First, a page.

Saul is instructed to preach that Jesus is the Son of God (8:20). He was instructed to teach the Jews in the synagogues that the Jesus they rejected was the Savior whom they were waiting for. At no point is Saul told to preach that Jesus was God in human form. The Jews knew their prophecies and understood that the Messiah would save the world as a representative of God, not as God himself. So when it says that Saul preached Jesus as the Christ, the Jews should have understood this to mean that Jesus was the chosen human savior to complete God’s work on earth. Additionally, Jesus had the perfect opportunity to explain to Saul who he was. Saul asked who was speaking to him, and Jesus simply replied with, “I am Jesus, whom you are persecuting.” If Jesus were trying to get Saul—a practicing Jew with power and authority among the Jewish community—to understand that he was God, then he would have said something that clarified and explained how he was a god in flesh. Sometimes we can learn a lot from what is not said in the Bible. Verse 22 says, “Yet Saul grew more and more powerful and baffled the Jews living in Damascus by proving that Jesus is the Messiah.” If Saul proved to the Jews in Damascus that Jesus was the Messiah, then they simply would have understood it from a Jewish theological perspective. Saul did not even attempt to change or ‘correct’ their understanding of the Messiah, he simply revealed who the Messiah was. Current Jews today are still waiting for their Messiah to return because they missed it the first time. Therefore, they believe that God is one, and not a triune God. This idea of three entities would be considered idolatry from a Jewish perspective, because from the very beginning, God has revealed himself to his chosen people as the one true God. This means that the early church and apostles would have had to correct thousands of years of ‘incorrect’ theology if they wanted to preach that Jesus was God. Instead, the book of Acts stays consistent with the rest of the Bible, and preaches that Jesus was the Messiah.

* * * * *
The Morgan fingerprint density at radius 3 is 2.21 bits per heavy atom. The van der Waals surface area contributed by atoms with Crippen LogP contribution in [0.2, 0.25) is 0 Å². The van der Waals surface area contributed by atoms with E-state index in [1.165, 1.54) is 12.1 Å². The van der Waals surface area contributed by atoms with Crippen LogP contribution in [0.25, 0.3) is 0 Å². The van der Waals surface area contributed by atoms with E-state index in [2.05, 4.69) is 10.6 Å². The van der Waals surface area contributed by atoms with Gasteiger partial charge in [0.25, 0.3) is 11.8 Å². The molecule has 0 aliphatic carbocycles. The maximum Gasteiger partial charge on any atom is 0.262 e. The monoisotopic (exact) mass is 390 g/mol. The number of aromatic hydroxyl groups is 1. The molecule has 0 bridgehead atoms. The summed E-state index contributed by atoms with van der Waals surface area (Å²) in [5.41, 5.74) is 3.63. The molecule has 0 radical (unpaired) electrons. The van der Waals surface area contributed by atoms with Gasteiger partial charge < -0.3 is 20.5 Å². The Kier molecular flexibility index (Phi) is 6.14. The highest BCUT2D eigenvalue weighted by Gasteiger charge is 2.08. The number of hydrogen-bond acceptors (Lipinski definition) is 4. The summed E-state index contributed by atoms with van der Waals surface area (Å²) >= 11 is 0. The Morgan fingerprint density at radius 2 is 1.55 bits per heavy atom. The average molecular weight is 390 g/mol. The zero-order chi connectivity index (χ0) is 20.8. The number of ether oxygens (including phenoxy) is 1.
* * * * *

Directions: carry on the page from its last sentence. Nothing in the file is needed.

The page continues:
Although looking at a chapter and studying what it leaves out does not necessarily prove anything, we can see that the Bible is consistent in the fact that there is no explanation of who Jesus is other than a human that God sent to be the Messiah, the Christ, the Son of the living God. Therefore, from a Trinitarian perspective, Acts would be a book full of missed opportunities to preach true theology to the Jews. But since God does not make mistakes, Acts is a beautiful book of theological truths that align with the rest of Scripture and paint a picture of Jesus as the Messiah that the Jews should have known and loved.

-Makayla Railton

Reflection Questions

  1. How does one let Jesus transform their life?
  2. How has the definition of Messiah changed over the years from the Jewish understanding to modern mainstream Christianity?

Running to Do God’s Work

Old Testament: 1 Samuel 25 & 26

Poetry: Proverbs 14

*New Testament: Acts 8

Acts is quite possibly my favorite book of the Bible because of its emphasis on theological truths. Acts also shows us the amazing effects that occur when we are following God wholeheartedly and preaching to others sound theology. The book allows us to get an insider look on what the early church looked like and the rapid growth that occurred as the apostles preached the name of Jesus to the Jews in hopes of convincing them to accept him as the Messiah.

The story of Philip and the Ethiopian shows a beautiful example of how God places people in the right place at the right time. In this case, quite literally. God used Philip to come alongside the Ethiopian at the exact moment that his heart was ready to receive the truth.  We see a clear contrast from Simon the sorcerer whose heart was “not right before God”. Simon desired a profit for himself over the truth that God could give. On the other hand, the Ethiopian was reading the Scriptures and seeking to understand it.